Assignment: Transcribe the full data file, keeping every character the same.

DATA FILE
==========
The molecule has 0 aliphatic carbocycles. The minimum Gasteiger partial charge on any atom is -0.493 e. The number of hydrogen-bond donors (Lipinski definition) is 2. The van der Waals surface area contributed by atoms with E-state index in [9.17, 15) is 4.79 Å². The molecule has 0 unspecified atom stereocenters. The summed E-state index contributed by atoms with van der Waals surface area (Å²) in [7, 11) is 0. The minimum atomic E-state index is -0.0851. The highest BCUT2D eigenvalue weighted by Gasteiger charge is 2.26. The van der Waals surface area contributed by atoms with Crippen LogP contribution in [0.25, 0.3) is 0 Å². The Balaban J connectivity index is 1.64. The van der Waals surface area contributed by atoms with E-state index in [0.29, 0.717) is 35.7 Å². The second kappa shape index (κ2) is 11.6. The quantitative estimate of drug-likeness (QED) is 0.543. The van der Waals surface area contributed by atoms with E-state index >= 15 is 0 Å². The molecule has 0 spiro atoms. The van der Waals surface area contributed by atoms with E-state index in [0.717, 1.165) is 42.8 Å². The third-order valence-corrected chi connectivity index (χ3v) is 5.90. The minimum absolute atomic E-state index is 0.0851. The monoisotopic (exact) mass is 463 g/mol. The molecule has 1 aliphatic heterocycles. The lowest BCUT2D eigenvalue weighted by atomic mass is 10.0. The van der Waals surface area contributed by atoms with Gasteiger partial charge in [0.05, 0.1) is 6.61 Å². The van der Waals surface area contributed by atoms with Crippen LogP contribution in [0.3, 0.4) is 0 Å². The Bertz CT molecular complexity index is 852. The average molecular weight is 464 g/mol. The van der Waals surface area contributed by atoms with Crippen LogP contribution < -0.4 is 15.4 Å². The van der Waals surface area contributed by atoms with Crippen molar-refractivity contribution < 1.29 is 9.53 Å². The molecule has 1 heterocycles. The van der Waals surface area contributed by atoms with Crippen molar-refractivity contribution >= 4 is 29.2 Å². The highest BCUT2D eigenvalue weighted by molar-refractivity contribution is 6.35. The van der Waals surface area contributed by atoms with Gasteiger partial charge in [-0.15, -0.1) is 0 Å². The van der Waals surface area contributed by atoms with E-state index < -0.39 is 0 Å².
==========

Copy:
The molecule has 0 aliphatic carbocycles. The minimum Gasteiger partial charge on any atom is -0.493 e. The number of hydrogen-bond donors (Lipinski definition) is 2. The van der Waals surface area contributed by atoms with E-state index in [9.17, 15) is 4.79 Å². The molecule has 0 unspecified atom stereocenters. The summed E-state index contributed by atoms with van der Waals surface area (Å²) in [7, 11) is 0. The minimum atomic E-state index is -0.0851. The highest BCUT2D eigenvalue weighted by Gasteiger charge is 2.26. The van der Waals surface area contributed by atoms with Crippen LogP contribution in [0.25, 0.3) is 0 Å². The Balaban J connectivity index is 1.64. The van der Waals surface area contributed by atoms with E-state index in [0.29, 0.717) is 35.7 Å². The second kappa shape index (κ2) is 11.6. The quantitative estimate of drug-likeness (QED) is 0.543. The van der Waals surface area contributed by atoms with E-state index >= 15 is 0 Å². The molecule has 0 spiro atoms. The van der Waals surface area contributed by atoms with E-state index in [0.717, 1.165) is 42.8 Å². The third-order valence-corrected chi connectivity index (χ3v) is 5.90. The minimum absolute atomic E-state index is 0.0851. The monoisotopic (exact) mass is 463 g/mol. The molecule has 1 aliphatic heterocycles. The lowest BCUT2D eigenvalue weighted by atomic mass is 10.0. The van der Waals surface area contributed by atoms with Gasteiger partial charge in [0.05, 0.1) is 6.61 Å². The van der Waals surface area contributed by atoms with Crippen LogP contribution in [0.3, 0.4) is 0 Å². The Bertz CT molecular complexity index is 852. The average molecular weight is 464 g/mol. The van der Waals surface area contributed by atoms with Crippen LogP contribution < -0.4 is 15.4 Å². The van der Waals surface area contributed by atoms with Crippen molar-refractivity contribution < 1.29 is 9.53 Å². The molecule has 1 heterocycles. The van der Waals surface area contributed by atoms with Crippen molar-refractivity contribution >= 4 is 29.2 Å². The highest BCUT2D eigenvalue weighted by molar-refractivity contribution is 6.35. The van der Waals surface area contributed by atoms with Gasteiger partial charge in [-0.15, -0.1) is 0 Å². The van der Waals surface area contributed by atoms with E-state index < -0.39 is 0 Å².